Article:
Summary: Tier-four backs offer probable job security and upside to vault to RB1 levels if they get positive injury luck and beat out their competition. Howard is one of the NFL’s premier early-down rushers, but he can’t catch the ball. How many snaps per game Howard loses to Tarik Cohen will go a long way toward determining Howard’s value, but either way it’s at risk. Howard has been the subject of offseason trade rumors. Hyde offers TD upside behind a solid line with a dual-threat QB, but he will lose passing-game work to Duke Johnson, and concerns remain the Browns will draft a running back high. Drake averaged 119 yards from scrimmage per game from Weeks 13-17 last year. I may be undervaluing Drake in these rankings; I've taken a ton of him in April drafts. On tape, Guice reminded me of Ezekiel Elliott without the passing-game polish. This is an aggressive ranking for Burkhead, who scored eight TDs in ten games with the Pats last year and has more opportunity following Lewis and Brandin Cooks' departures. Lewis and Henry will share work, lowering their ceilings. The Eagles are expected to draft a back to push Ajayi. Coleman is locked into 9-12 touches per game and wins leagues if Devonta Freeman goes down.
Lamar Miller (RB26) > Marshawn Lynch (RB27) > Alex Collins (RB28) > Jamaal Williams (RB29) > Aaron Jones (RB30) > Tarik Cohen (RB31) > Sony Michel (RB32) > Devontae Booker (RB33) > Rashaad Penny (RB34) > Marlon Mack (RB35) > D’Onta Foreman (RB36) > Chris Thompson (RB37) > Theo Riddick (RB38) > Giovani Bernard (RB39) > Isaiah Crowell (RB40) > C.J. Anderson (RB41) > Duke Johnson (RB42)
Summary: Tier-five backs are good bets for 2018 playing time, but the extent of their snaps isn’t yet determined. Miller was on the verge of losing his job to Foreman before Foreman tore his Achilles’ in Week 11. Williams and Jones will battle for the Packers’ running back position. Jones was more explosive as a rookie, but Williams showed workhorse capability on 20.4 touches over the final eight games. The Raiders showed commitment to Lynch by paying him a $1 million roster bonus, but Doug Martin, DeAndre Washington, and Jalen Richard are on the roster. Collins will have to hold off Buck Allen, Kenneth Dixon, and probably a rookie. Anderson and Booker will go at it, and Cohen will put pressure on Jordan Howard in a Bears offense that will incorporate spread concepts, conceivably suiting Cohen more than Howard. Mack and Thompson offer pass-catching value and sit atop weak running back depth charts. Michel is a probable day-two pick. Riddick and Bernard are catch-first backs whose teams must find niche roles to incorporate them. I'm avoiding the crowded Jets backfield, where Crowell will compete for playing time with Bilal Powell, Thomas Rawls, and Elijah McGuire.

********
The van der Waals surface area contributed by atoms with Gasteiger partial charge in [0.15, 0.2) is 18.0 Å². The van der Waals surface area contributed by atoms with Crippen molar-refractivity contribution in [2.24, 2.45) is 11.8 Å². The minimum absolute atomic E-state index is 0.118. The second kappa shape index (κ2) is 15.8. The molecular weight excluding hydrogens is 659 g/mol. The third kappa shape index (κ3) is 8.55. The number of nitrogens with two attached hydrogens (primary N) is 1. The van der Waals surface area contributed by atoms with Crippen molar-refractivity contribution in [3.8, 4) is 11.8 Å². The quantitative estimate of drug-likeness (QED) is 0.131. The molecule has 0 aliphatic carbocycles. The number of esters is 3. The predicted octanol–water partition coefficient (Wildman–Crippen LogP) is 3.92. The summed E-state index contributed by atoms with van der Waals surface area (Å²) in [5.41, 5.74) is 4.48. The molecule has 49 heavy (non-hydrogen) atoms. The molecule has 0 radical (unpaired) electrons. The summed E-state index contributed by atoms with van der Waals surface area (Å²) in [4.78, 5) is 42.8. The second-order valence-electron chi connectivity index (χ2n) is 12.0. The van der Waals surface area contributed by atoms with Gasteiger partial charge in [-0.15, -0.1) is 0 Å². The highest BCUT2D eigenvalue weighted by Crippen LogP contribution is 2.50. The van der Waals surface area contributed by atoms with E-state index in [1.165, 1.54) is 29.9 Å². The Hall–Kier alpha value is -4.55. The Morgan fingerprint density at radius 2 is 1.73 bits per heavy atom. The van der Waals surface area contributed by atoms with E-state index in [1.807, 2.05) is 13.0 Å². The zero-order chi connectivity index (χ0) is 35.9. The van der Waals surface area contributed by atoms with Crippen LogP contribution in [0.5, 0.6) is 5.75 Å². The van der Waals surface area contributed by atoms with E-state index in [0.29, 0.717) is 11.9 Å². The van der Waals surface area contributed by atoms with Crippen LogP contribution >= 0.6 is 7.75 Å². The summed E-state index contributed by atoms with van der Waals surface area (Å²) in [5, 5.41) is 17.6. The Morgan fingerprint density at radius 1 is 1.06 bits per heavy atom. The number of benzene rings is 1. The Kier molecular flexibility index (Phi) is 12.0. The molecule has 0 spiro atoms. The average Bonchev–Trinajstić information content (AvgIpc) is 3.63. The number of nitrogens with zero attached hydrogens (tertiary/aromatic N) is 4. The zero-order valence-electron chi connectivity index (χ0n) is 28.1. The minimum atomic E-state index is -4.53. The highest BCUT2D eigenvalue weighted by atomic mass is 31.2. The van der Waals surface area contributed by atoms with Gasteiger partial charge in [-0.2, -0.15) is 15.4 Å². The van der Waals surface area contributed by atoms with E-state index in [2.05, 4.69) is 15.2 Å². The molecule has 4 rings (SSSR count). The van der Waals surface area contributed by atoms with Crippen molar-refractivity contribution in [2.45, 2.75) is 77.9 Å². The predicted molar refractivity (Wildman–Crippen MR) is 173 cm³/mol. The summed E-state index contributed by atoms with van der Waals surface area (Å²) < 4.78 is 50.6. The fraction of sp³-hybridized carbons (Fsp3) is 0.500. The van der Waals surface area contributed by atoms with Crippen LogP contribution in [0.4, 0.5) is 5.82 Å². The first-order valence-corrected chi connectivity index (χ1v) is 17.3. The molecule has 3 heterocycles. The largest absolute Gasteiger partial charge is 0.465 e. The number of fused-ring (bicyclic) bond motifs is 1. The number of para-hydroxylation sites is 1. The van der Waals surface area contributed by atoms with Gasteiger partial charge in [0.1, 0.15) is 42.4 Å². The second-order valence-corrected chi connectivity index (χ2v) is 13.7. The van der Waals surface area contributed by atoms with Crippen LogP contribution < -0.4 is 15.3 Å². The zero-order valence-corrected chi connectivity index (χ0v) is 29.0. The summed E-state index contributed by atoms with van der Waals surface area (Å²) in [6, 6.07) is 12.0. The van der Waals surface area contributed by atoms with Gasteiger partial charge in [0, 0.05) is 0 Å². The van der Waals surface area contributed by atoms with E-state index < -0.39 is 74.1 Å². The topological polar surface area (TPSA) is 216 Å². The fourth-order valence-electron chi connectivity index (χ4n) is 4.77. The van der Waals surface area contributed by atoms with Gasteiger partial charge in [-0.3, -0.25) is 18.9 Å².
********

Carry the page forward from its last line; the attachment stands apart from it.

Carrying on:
Nick Chubb (RB43) > Samaje Perine (RB44) > Chris Carson (RB45) > James White (RB46) > Bilal Powell (RB47) > Wayne Gallman (RB48) > LeGarrette Blount (RB49) > Matt Breida (RB50) > Ty Montgomery (RB51) > Corey Clement (RB52) > Ronald Jones (RB53) > DeMarco Murray (RB54) > Royce Freeman (RB55) > Jonathan Stewart (RB56) > Austin Ekeler (RB57) > Latavius Murray (RB58) > DeAndre Washington (RB59) > Ameer Abdullah (RB60) > Frank Gore (RB61) > Buck Allen (RB62) > C.J. Prosise (RB63) > Darren Sproles (RB64) > Peyton Barber (RB65) > Doug Martin (RB66) > Adrian Peterson (RB67) > T.J. Yeldon (RB68) > Elijah McGuire (RB69) > James Conner (RB70) > J.D. McKissic (RB71) > Jalen Richard (RB72) > Kenneth Dixon (RB73) > Jacquizz Rodgers (RB74) > Rod Smith (RB75) > Corey Grant (RB76) > De’Angelo Henderson (RB77) > Joe Williams (RB78) > Robert Turbin (RB79) > Mike Gillislee (RB80) > Chris Ivory (RB81) > Spencer Ware (RB82) > Jeremy Hill (RB83)
Summary: This is a group of potential 2018 contributors whose roles are to be determined. Perine has a real shot to win the Redskins’ lead back job, but he struggles in the passing game -- where teammate Chris Thompson thrives -- and got worse the more he played as a rookie. Any of these backs could vault a tier via injuries elsewhere on the depth chart. Carson looked like a young DeMarco Murray before breaking his leg last year. Ultimately, these are fringe draft picks we need to mention and monitor.